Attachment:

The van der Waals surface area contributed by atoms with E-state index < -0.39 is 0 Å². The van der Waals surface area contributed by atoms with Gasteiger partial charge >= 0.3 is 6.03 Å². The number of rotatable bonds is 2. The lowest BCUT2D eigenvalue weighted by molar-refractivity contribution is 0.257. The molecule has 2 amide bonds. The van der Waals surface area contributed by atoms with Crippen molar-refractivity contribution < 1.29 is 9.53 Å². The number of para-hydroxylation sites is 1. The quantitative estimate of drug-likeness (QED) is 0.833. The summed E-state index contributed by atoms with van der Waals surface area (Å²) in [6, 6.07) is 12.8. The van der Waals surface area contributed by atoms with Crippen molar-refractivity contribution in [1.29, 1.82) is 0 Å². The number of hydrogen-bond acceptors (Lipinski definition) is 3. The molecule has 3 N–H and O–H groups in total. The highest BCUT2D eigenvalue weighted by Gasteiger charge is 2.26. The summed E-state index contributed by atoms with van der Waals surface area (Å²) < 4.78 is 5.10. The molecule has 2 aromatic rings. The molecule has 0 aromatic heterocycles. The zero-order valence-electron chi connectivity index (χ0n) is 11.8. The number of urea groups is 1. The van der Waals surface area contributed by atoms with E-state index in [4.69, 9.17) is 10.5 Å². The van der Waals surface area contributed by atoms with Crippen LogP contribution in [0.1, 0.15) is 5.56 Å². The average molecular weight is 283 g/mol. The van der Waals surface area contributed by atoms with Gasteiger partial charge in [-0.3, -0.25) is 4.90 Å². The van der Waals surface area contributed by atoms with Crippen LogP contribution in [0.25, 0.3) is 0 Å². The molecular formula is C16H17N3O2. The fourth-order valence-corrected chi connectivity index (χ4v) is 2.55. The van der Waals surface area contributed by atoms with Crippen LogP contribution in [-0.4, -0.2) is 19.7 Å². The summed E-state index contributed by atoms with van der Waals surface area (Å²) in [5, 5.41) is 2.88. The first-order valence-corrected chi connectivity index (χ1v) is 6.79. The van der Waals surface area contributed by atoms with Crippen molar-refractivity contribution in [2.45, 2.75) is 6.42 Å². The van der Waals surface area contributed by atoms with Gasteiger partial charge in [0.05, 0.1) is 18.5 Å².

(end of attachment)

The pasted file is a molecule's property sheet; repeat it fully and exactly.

The van der Waals surface area contributed by atoms with E-state index < -0.39 is 0 Å². The van der Waals surface area contributed by atoms with Gasteiger partial charge >= 0.3 is 6.03 Å². The number of rotatable bonds is 2. The lowest BCUT2D eigenvalue weighted by molar-refractivity contribution is 0.257. The molecule has 2 amide bonds. The van der Waals surface area contributed by atoms with Crippen molar-refractivity contribution < 1.29 is 9.53 Å². The number of para-hydroxylation sites is 1. The quantitative estimate of drug-likeness (QED) is 0.833. The summed E-state index contributed by atoms with van der Waals surface area (Å²) in [6, 6.07) is 12.8. The van der Waals surface area contributed by atoms with Crippen molar-refractivity contribution in [1.29, 1.82) is 0 Å². The number of hydrogen-bond acceptors (Lipinski definition) is 3. The molecule has 3 N–H and O–H groups in total. The highest BCUT2D eigenvalue weighted by Gasteiger charge is 2.26. The summed E-state index contributed by atoms with van der Waals surface area (Å²) < 4.78 is 5.10. The molecule has 2 aromatic rings. The molecule has 0 aromatic heterocycles. The zero-order valence-electron chi connectivity index (χ0n) is 11.8. The number of urea groups is 1. The van der Waals surface area contributed by atoms with E-state index in [4.69, 9.17) is 10.5 Å². The van der Waals surface area contributed by atoms with Crippen LogP contribution in [0.1, 0.15) is 5.56 Å². The average molecular weight is 283 g/mol. The van der Waals surface area contributed by atoms with Gasteiger partial charge in [-0.3, -0.25) is 4.90 Å². The van der Waals surface area contributed by atoms with Crippen LogP contribution in [0.25, 0.3) is 0 Å². The molecular formula is C16H17N3O2. The fourth-order valence-corrected chi connectivity index (χ4v) is 2.55. The van der Waals surface area contributed by atoms with Crippen LogP contribution in [-0.4, -0.2) is 19.7 Å². The summed E-state index contributed by atoms with van der Waals surface area (Å²) in [5, 5.41) is 2.88. The first-order valence-corrected chi connectivity index (χ1v) is 6.79. The van der Waals surface area contributed by atoms with Crippen molar-refractivity contribution in [2.45, 2.75) is 6.42 Å². The van der Waals surface area contributed by atoms with Gasteiger partial charge in [0.05, 0.1) is 18.5 Å².